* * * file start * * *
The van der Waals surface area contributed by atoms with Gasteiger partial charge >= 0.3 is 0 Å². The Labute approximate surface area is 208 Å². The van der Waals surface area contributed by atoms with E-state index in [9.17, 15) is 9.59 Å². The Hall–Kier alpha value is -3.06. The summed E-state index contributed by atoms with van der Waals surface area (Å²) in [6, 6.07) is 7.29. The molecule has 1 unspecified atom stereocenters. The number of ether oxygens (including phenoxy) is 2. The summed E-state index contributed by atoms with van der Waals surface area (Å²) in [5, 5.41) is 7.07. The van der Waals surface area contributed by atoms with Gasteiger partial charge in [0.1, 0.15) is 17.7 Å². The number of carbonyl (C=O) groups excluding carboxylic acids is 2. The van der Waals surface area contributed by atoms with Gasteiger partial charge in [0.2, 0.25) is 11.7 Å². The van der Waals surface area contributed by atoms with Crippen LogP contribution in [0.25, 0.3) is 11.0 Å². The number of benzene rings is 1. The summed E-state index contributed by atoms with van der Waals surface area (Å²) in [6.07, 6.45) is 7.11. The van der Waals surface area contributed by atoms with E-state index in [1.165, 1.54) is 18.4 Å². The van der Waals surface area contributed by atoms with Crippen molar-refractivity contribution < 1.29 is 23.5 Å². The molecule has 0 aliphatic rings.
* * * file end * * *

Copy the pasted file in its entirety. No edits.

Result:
The van der Waals surface area contributed by atoms with Gasteiger partial charge >= 0.3 is 0 Å². The Labute approximate surface area is 208 Å². The van der Waals surface area contributed by atoms with E-state index in [9.17, 15) is 9.59 Å². The Hall–Kier alpha value is -3.06. The summed E-state index contributed by atoms with van der Waals surface area (Å²) in [6, 6.07) is 7.29. The molecule has 1 unspecified atom stereocenters. The number of ether oxygens (including phenoxy) is 2. The summed E-state index contributed by atoms with van der Waals surface area (Å²) in [5, 5.41) is 7.07. The van der Waals surface area contributed by atoms with Gasteiger partial charge in [0.1, 0.15) is 17.7 Å². The number of carbonyl (C=O) groups excluding carboxylic acids is 2. The van der Waals surface area contributed by atoms with Gasteiger partial charge in [0.2, 0.25) is 11.7 Å². The van der Waals surface area contributed by atoms with Crippen LogP contribution in [0.25, 0.3) is 11.0 Å². The number of benzene rings is 1. The summed E-state index contributed by atoms with van der Waals surface area (Å²) in [6.07, 6.45) is 7.11. The van der Waals surface area contributed by atoms with E-state index in [1.165, 1.54) is 18.4 Å². The van der Waals surface area contributed by atoms with Crippen molar-refractivity contribution < 1.29 is 23.5 Å². The molecule has 0 aliphatic rings.